A Centrality Measure for Directed Networks: m-Ranking Method
Understanding the importance of actors (or nodes) in complex networks is an area in social network research. Importance of nodes is interpreted in different ways in different context. If the focus of research is on the spreading of information, then nodes which can spread information throughout the network in a faster pace than any other nodes is important. In the study of spread of disease or virus in a network, the nodes which are at minimum distance from all other nodes are most important. Depending upon the number of direct and indirect connections that each node has in a network, its participation in the spreading varies. Indirect connections specify the nodes that are at two steps, three steps, etc., away from a node. Research for potential spreaders in undirected networks is almost saturated. But in the study of spreading of information, directed networks are more important than undirected networks. In section two of this paper we review some widely used methods to identify important nodes in an undirected network. We also discuss methods which produce similar results for directed networks as well. Wherever necessary we make comparisons of the methods and point out advantages of one method over the other. In section three we propose a method that helps to rank the nodes in a directed network, which takes into account the relative importance of all nodes and directed edges in it.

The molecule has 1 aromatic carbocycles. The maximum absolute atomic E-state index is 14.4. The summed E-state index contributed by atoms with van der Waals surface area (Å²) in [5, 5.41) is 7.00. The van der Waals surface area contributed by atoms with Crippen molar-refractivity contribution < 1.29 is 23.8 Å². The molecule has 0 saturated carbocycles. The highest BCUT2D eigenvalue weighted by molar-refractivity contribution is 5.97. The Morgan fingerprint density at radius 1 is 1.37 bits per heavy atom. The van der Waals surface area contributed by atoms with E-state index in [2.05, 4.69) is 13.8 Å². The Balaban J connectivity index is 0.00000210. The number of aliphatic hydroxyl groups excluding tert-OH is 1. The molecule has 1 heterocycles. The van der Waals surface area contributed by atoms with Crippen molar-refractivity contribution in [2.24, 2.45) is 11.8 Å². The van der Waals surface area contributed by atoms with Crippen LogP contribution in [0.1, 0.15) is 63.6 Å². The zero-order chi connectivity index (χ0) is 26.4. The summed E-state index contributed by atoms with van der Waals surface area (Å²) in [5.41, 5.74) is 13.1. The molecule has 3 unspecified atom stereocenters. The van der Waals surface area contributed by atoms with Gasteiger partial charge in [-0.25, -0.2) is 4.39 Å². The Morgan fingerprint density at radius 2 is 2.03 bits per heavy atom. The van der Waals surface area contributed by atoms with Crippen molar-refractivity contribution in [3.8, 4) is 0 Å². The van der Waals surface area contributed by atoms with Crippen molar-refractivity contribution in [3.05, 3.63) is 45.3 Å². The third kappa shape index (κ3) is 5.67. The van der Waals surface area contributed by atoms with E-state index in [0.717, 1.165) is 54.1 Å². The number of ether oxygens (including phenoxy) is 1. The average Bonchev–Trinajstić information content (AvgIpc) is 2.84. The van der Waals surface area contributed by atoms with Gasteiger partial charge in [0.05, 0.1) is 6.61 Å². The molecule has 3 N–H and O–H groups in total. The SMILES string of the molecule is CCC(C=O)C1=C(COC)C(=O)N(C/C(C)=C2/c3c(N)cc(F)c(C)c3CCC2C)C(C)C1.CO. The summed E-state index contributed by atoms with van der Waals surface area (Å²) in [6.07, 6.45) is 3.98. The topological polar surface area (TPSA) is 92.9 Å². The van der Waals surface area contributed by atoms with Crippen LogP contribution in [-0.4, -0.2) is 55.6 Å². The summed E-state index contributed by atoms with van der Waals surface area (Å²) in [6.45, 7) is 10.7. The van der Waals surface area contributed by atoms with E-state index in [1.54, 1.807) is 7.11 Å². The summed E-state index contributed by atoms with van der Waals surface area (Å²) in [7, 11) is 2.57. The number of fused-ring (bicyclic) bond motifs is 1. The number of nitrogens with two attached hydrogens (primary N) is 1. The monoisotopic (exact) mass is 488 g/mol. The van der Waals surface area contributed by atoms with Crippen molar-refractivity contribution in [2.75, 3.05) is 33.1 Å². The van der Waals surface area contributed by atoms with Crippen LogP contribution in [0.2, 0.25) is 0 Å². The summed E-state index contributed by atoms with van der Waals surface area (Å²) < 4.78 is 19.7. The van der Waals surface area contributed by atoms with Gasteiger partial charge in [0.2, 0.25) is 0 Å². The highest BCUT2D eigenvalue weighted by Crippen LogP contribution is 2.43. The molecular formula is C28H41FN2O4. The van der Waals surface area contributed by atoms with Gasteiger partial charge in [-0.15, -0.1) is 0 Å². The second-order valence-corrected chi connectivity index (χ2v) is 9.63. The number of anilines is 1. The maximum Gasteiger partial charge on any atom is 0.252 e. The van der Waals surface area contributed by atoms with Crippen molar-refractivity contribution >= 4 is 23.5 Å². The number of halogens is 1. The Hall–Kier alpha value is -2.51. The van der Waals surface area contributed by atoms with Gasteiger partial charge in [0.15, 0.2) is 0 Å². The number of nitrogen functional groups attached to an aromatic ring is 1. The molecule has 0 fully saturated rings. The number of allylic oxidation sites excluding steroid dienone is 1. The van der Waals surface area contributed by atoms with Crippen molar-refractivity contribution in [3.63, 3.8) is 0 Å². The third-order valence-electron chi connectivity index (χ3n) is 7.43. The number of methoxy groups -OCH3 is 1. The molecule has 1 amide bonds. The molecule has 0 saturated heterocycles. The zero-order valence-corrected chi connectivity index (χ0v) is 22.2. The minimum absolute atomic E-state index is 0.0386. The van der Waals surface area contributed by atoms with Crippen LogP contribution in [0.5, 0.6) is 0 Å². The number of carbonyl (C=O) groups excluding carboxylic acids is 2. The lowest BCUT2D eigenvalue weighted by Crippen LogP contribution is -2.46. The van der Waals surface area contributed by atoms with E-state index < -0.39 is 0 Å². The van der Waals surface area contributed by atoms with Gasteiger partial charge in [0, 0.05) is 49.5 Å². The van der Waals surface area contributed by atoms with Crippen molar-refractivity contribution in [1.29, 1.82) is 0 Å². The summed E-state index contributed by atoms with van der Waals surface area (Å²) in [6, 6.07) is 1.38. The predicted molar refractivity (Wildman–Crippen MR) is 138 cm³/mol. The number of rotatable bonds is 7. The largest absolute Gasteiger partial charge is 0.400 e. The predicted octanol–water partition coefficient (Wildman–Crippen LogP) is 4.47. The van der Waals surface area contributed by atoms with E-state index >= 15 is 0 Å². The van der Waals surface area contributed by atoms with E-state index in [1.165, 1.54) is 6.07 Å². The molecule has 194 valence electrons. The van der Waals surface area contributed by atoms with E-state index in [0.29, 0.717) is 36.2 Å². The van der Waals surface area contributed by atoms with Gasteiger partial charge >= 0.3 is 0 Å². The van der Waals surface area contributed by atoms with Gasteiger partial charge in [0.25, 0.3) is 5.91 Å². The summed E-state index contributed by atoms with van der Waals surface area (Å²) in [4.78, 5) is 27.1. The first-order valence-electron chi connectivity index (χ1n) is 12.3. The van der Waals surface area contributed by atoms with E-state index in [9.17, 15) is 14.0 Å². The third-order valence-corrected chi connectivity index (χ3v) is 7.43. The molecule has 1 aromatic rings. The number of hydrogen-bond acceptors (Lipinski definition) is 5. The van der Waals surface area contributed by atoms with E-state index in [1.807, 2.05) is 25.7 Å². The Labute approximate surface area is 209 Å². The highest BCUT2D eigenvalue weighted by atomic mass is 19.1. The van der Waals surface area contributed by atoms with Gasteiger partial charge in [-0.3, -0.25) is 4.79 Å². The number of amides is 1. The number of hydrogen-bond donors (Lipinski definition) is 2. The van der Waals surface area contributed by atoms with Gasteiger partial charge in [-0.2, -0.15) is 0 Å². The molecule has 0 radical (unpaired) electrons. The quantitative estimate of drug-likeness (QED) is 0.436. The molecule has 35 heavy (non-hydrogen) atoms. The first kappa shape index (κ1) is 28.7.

The first author acknowledges the financial support given by UGC by sanctioning the major research project No. 40-243/2011 SR.
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